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Four Companies Plan Expansion in Virginia

10,000 to Be Hired for Homeland Security

By Ellen McCarthy
Washington Post Staff Writer
Wednesday, November 17, 2004; Page E01

Four companies are planning to hire more than 10,000 workers for new homeland security-related jobs in Virginia over the next five years, Gov. Mark R. Warner is to announce today.

Warner (D) is expected to make the announcement in a ceremony at the Herndon campus of Booz Allen Hamilton Inc., one of the companies planning to expand its presence in the state, according to government sources who spoke on the condition of anonymity before the governor's event.

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The jobs Warner is to announce today, most of them in information technology, will be new to the Washington area, the sources said, adding to the region's growth in employment tied to post-Sept. 11 government spending on homeland security and defense.

The added jobs will be primarily in Fairfax County, Arlington and Alexandria, although some will go to Charlottesville and Norfolk, according to a source in state government.

After the dot-com bubble burst, many Northern Virginia companies went out of business and thousands of local technology workers were handed pink slips. The area's technology sector still faces occasional setbacks, such as plans by America Online Inc. to cut more than 700 jobs in December, mostly at its Northern Virginia headquarters.

But the increases in spending on homeland security and defense have fueled a resurgence in the region's technology industry, said Stephen S. Fuller, a professor at George Mason University who studies the region's economy. "Northern Virginia is getting a very big boost because of the war on terrorism and other related federal spending, Fuller said. "We're adding new jobs and getting better jobs . . . and the multipliers are higher, so we're adding more construction and retail jobs."

Executives with Booz Allen Hamilton, which has about 10,000 employees in the greater Washington area, declined to comment on the planned expansion in Virginia.

Officials from the Fairfax County Economic Development Authority and the governor's office declined to name the other companies planning expansions. Two of the four have headquarters in Northern Virginia, and all have a presence in the area, one source said. One of the firms is a financial services company that will work in the homeland security sector, while the rest of the new jobs will be technology-related. One building is to be constructed to accommodate the expansion, and one other construction project is to be launched. Existing offices will absorb the rest.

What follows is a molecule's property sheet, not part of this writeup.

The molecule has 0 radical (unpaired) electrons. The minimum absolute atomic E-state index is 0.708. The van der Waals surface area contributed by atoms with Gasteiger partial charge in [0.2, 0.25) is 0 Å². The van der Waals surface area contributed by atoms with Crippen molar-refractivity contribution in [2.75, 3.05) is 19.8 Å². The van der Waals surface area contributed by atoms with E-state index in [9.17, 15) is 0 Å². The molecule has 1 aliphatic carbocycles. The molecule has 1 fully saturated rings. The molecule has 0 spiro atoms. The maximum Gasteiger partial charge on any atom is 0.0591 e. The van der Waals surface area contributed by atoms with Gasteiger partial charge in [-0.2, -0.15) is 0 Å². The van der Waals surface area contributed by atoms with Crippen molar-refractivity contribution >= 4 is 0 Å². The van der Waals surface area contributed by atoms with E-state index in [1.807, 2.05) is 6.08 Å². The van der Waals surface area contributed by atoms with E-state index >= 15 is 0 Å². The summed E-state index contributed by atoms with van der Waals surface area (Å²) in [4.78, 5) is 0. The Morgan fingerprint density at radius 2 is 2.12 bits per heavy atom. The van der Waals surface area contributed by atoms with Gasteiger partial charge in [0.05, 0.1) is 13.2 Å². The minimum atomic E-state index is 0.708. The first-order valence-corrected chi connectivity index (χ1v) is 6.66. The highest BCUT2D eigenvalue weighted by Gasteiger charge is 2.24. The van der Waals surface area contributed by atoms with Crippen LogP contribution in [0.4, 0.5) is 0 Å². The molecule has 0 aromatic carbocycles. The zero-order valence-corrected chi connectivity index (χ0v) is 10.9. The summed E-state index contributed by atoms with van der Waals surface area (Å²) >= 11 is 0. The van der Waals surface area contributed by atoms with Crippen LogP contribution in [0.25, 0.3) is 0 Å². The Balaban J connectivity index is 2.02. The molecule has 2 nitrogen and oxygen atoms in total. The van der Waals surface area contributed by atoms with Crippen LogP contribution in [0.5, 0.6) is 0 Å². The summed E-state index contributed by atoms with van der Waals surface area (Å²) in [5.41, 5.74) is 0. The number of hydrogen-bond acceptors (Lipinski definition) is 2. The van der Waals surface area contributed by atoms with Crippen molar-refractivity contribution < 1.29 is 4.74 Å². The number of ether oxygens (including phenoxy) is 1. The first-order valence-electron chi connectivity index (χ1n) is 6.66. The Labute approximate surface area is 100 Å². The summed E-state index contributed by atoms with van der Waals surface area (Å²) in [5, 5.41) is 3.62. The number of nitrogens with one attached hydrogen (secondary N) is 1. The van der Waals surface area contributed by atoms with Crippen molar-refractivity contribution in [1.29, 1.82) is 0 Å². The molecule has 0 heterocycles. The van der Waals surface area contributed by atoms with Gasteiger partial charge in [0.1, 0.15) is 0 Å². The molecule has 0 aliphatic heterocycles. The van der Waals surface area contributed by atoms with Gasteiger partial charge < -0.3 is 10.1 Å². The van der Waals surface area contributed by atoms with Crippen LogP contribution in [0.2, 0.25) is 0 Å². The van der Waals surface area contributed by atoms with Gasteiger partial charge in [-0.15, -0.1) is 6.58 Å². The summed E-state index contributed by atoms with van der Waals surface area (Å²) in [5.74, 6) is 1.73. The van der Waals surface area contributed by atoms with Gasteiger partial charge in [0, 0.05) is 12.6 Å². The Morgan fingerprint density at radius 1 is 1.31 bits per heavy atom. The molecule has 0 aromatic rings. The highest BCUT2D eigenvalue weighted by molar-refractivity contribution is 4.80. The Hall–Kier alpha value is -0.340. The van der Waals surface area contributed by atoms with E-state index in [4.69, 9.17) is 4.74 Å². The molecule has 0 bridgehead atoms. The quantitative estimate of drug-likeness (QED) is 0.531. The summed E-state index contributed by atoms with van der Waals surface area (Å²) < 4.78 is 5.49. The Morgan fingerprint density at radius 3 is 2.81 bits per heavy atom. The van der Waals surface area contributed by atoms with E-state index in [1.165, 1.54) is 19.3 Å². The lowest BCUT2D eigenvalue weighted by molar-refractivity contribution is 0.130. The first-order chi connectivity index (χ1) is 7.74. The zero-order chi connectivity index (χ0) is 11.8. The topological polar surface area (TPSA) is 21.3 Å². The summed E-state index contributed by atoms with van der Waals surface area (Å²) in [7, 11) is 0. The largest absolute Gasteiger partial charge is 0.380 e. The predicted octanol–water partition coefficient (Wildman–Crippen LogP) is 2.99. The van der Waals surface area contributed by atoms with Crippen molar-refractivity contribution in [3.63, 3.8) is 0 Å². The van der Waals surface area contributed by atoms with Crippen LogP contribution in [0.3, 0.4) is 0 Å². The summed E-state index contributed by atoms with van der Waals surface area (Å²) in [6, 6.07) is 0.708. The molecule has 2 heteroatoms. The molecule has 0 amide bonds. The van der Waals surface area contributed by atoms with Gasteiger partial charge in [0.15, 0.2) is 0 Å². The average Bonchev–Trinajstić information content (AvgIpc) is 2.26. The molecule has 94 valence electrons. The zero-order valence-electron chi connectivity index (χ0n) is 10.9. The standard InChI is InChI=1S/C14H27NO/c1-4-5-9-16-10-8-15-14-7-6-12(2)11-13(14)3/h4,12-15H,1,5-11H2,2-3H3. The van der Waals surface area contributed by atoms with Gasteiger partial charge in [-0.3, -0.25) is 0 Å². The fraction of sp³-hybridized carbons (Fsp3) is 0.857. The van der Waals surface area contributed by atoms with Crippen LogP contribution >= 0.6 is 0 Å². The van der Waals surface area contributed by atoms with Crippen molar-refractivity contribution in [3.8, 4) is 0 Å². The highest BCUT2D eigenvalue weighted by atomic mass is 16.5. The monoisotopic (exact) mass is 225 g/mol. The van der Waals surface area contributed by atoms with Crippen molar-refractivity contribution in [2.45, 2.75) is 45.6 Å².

Including the jobs to be announced today, more than 35,000 new homeland security and defense sector jobs have been created in Virginia since the Sept. 11, 2001, attacks. During that time, more than $1 billion in related capital investments has been made in the state by federal agencies and the private sector.

In Northern Virginia, 59,000 professional service jobs in all sectors were created between September 1999 and September 2004, according to the Bureau of Labor Statistics. More than 141,500 jobs were created in the area during the same period.

In September, International Business Machines Corp. pledged to bring 1,250 new government contracting jobs to Fairfax County after the state and county committed $1.2 million in funding for improved roads and infrastructure. It is not clear if similar deals were brokered to lure the four companies to expand in Virginia, but all of them will qualify for the state's "major facility job tax credit," which applies to any business that creates at least 100 new full-time jobs as it expands.

Warner is to be in Northern Virginia on Friday to announce the relocation of two corporate headquarters to the region. CGI-AMS, the U.S. unit of CGI Group Inc. of Montreal, plans to make its existing operation in Fairfax its U.S. headquarters at a ceremony there. AgustaWestland, a helicopter manufacturer based in Italy and the United Kingdom, is to announce Friday that it is moving its U.S. headquarters to Fairfax County. The company is moving a small staff from Crystal City but may expand if it wins a contract to replace the Marine One fleet of presidential helicopters.

Staff writer Michael D. Shear contributed to this report.


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